Jump to content

I'm ringing the SHTF bell

Recommended Posts

My thoughts(worth at least twice what you are paying for them):
I have watched a couple episodes of that "Doomsday Preppers" show and what bugs me is people think they know the exact disaster that is going to happen. The scenario laid out in this thread is entirely possible, but so is a natural disaster, so is some sort of illness/epidemic. Preparing is important. I put zero energy into trying to predict the future.
  • Like 3
Link to comment

The big fail in your plan is an economic collapse, and you're stockpiling cash.  Do you actually think your cash will be worth it's current value after a crash?  If things are that bad economically, then your "cash" will not be money.


Yep. Currency becomes guns, ammo, food, etc. Luxury items like liquor, coffee, etc.


Both of you are exactly correct and I see that I was inarticulate in what I was trying to say - so let me restate.

I am doing all I can do in the very short run (3-6 months) to earn extra $ and also not spending on unnecessary things in order that I can have ready cash to be used in the early stages of the downturn to acquire things people are liqidating to raise cash as well as things put on sale by vendors for the same reason or to take advantage of afformentioned falling commodity prices. In a few weeks, I will be adding another 300 gallons of diesel to what i aleady have.


Even if this downturn is the same as a normal recession or a bit more like in 2008, there will be bargains to be had. Back then I picked up lots of things people were unloading. Case in point, in 2009 I picked up a 2006 Chevy 2500SD crew cab for $15,000 off an Ebay auction - I was the only bidder. Guy owed the bank 21k, KBB trade in was $17,500. His business was cratering and he needed out from under the payment. I paid cash because I had it.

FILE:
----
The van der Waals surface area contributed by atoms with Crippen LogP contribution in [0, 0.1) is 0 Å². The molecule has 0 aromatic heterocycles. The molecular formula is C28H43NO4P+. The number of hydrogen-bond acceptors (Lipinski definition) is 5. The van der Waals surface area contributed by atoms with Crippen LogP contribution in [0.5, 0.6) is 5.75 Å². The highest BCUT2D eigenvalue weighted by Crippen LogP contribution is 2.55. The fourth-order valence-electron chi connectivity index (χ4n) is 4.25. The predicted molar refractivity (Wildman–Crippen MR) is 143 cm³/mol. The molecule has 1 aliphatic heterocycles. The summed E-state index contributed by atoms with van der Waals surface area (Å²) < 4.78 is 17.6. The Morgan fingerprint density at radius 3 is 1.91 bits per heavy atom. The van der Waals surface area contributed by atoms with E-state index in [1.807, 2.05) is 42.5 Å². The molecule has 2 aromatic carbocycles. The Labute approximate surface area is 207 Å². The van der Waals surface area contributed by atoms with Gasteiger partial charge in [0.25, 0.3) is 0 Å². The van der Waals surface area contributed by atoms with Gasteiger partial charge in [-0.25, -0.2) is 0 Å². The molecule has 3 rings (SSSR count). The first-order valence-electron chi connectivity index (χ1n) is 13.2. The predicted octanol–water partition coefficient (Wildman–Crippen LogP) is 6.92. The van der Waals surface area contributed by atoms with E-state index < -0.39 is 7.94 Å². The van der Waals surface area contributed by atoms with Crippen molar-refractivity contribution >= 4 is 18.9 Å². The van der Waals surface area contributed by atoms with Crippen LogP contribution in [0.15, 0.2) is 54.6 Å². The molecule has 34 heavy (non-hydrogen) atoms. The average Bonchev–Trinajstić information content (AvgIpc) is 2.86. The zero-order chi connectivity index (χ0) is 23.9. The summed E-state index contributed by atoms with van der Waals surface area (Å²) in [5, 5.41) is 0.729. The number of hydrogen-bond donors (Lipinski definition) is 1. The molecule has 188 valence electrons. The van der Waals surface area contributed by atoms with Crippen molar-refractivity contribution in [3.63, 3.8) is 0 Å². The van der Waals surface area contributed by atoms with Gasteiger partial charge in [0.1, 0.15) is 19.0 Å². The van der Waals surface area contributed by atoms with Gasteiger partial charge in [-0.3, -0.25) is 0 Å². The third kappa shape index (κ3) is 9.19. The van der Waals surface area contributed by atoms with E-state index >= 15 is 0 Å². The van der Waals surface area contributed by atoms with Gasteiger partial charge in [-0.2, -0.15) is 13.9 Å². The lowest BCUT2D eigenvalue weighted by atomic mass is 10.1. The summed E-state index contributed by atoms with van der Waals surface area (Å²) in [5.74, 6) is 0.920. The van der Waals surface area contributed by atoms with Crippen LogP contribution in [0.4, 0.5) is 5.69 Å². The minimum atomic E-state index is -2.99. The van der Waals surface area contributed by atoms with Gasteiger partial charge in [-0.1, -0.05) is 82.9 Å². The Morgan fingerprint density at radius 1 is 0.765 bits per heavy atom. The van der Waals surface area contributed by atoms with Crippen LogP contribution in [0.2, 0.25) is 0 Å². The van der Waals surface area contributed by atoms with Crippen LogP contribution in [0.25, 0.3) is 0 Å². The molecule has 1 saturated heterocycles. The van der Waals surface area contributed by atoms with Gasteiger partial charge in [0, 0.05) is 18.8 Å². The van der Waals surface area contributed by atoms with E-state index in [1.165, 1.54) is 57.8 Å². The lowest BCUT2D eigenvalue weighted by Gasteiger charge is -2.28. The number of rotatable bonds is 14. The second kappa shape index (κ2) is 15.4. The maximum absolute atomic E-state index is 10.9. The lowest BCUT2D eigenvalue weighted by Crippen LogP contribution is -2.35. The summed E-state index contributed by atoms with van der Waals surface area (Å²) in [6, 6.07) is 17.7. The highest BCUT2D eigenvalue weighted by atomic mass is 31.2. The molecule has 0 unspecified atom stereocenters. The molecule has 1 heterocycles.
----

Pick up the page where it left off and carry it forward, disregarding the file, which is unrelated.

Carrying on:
Then I picked up a new truck bed tank with electric pump off Craigslist that TSC sells for $1,299 and I paid $100.

Now 2008 will happen again. It's part of a cyclical economy. Maybe I'm just too dense to understand, but we all survived it just fine.

  • Like 1
Link to comment

Now 2008 will happen again. It's part of a cyclical economy. Maybe I'm just too dense to understand, but we all survived it just fine.

No kidding. If the stock market sagging a bit over the course of a week or so is a sign of the apocalypse, we should all be pretty good at dealing with that sort of calamity by now.
Link to comment

While eating my cereal at 6am this morning (3 hours before the market even opens), the headline read something to the effect of "investors brace for market plunge... DOW expected to fall 300 points."  






300 points is less than 2%.  Would most people even notice if the cost of a gallon of milk dropped $0.06?   And this after it's gone up about 80% in the last 5 years.   :drama:      Self-fulfilling prophesy?

Link to comment

Stock market is a lagging indicator IMHO.

The underlying economic activity has been flashing warnings for a while.


As I pointed out in the original post, feed stock commodity prices for base raw materials have been falling world wide because demand for things like steel are falling.


Other indices that are probably more leading indicators than the stock markets are the Baltic Dry Index which shows the price to rent shipping capacity http://www.bloomberg.com/quote/BDIY:IND and the Shanghai Containerized Freight Index which measures the same in the far east. http://www1.chineseshipping.com.cn/en/indices/scfinew.jsp Just look at what has happended there in the last week.